The graph below looks at the extreme groups – ‘swingers’ and ‘traditional’ (or rather ‘not traditional’). The chance of a person rejecting strict fidelity, in attitude, behavior or both – ‘not traditional’ - climbs from about 1/3rd for low IQs to around ½ for high IQs. The effect is slightly stronger for men. The chance of accepting both attitude and behavioral violations of marital sexual fidelity – ‘swinger’ - rises from 16% in low IQ men to just over 40% for very bright men. For women the change is even more marked – from 7% to 46%.

Many years ago I conducted some research relating a variety of personality scales to sexual attitudes and behavior in women. One of the personality scales was the California Psychological Inventory, which includes a scale called Intellectual Efficiency. This is a scale made up of personality items and interests that correlate highly with IQ. The total of this scale is so highly correlated to IQ that it can serve as a rough IQ test. I found that this scale correlated very highly with many sex related items – particularly those concerned with sexual permissiveness, and impersonal sex (or sex as recreation) such as swinging, sexual attraction toward women, group sex or orgies. Smarter women were very much more accepting of these activities. Alternatively, those who were accepting of these activities were much smarter than those who weren’t. They start expressing positive attitudes toward and admitting to taking part in some of these activities, when their IQs exceed around 130.


It appears that it’s silly to demand or expect strict sexual fidelity in marriage at all costs. It is often the sensible thing to do if trapped in an unhappy marriage, and not because it will help to preserve the marriage but because the marriage is probably not worth preserving. Also within happy and stable marriages swinging apparently adds spice to life without threatening, and usually enhancing, the relationship. The fact that the Smart Vote is for extramarital sex, implies that too much stress is being put on the costs, and too little on the benefits, of sexual relationships outside of marriage. Still, it is also silly to undertake sexual infidelity thoughtlessly. Most of the time, extramarital sex really is the wrong thing to do. Perhaps those who would struggle to think through the issues should avail themselves of help. My results suggest that anyone who isn’t smart enough to get through university should ask for wise independent council to help them think the issues through before embarking on extramarital sex.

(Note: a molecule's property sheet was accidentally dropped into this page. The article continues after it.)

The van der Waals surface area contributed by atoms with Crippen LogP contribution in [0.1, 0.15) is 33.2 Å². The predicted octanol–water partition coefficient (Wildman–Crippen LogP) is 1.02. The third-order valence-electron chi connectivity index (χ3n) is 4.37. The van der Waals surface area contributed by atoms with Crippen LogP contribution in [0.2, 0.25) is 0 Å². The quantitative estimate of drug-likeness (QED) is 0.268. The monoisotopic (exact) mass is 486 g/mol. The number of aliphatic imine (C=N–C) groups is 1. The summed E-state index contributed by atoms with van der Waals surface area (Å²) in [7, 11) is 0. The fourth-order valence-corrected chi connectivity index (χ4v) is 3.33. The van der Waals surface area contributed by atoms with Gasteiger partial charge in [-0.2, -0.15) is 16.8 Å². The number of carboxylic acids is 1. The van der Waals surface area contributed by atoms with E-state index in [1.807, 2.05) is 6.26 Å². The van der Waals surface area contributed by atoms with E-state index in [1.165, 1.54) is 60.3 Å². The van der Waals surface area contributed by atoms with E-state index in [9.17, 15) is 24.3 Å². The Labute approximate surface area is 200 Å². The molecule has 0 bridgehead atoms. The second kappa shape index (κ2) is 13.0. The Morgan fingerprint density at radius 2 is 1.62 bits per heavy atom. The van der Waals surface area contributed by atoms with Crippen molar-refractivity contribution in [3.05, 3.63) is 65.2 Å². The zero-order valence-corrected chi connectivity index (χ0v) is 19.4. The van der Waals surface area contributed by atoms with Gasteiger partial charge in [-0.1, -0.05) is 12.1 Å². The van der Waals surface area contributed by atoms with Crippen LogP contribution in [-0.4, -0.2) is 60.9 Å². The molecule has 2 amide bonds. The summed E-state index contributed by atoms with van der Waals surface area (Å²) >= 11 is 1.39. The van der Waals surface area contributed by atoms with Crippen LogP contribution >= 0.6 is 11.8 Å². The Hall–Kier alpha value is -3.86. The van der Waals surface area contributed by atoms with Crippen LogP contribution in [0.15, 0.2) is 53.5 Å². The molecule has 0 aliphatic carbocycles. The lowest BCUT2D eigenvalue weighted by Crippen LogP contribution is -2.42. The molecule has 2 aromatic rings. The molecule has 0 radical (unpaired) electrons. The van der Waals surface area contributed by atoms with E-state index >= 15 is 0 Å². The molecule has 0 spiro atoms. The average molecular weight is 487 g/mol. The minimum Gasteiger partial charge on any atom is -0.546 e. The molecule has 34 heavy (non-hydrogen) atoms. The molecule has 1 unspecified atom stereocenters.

Friday, January 13, 2012

Dear God

By chance I came across some articles and debates involving the late Christopher Hitchens on the question of the existence of God, and the reasonableness of religion. Hitchens was vehemently anti religion but many of his pro religion opponents were very able and erudite people. There is no doubt the existence of God is a very controversial question with a great deal at stake. Those who believe invest a great deal of time and resources into their faith. If they are wrong they face the realization that this has been an enormous waste of the limited time they have and will look ridiculous for having an imaginary friend. If they are wrong then if they had put their weight behind secular humanism mankind would be far better off than it is today. If they are right however those who don’t believe may face a much graver fate and may be missing out on a more meaningful life now.

In the US 60% of the adult population are certain of God’s existence. On the other hand atheists are becoming a lot more aggressive and vocal. The divide is being expressed in the struggle over the teaching of evolution or intelligent design at schools. Muslim medical students in the UK recently walked out of class in protest of evolutionary approach taken in the course. I have heard both prominent atheists and a Christian bishop claim, with equal arrogant certainty that the other side privately knows that God doesn’t or does exist. The truth is so obvious to either side that they literally can’t comprehend that someone could genuinely hold a different view. Intellectual argument seems to have very little influence either way. This is one of those issues where there aren’t an infinity of possible answers where you never know if you are right. In this case there are only two options – God exists or does not exist – and one of them has to be right. So which camp is right?

Although the two camps don’t seem to respond to reasoned argument the Smart Vote is still perfect for this sort of question. People usually don’t form opinions on the basis of a carefully reasoned argument but instead use arguments to justify their choice after the fact – explaining why those who have already formed opinions don’t change them in response to the other side’s rationalizations. Intelligence is not however irrelevant to the forming of unreasoned opinions. The smart tend to be more correct even when they can’t tell you why they believe something. So if opinion differs systematically along IQ lines, and it cannot be accounted for by vested interest in the answer, then the option preferred more often by the more intelligent is extremely likely to be the correct option.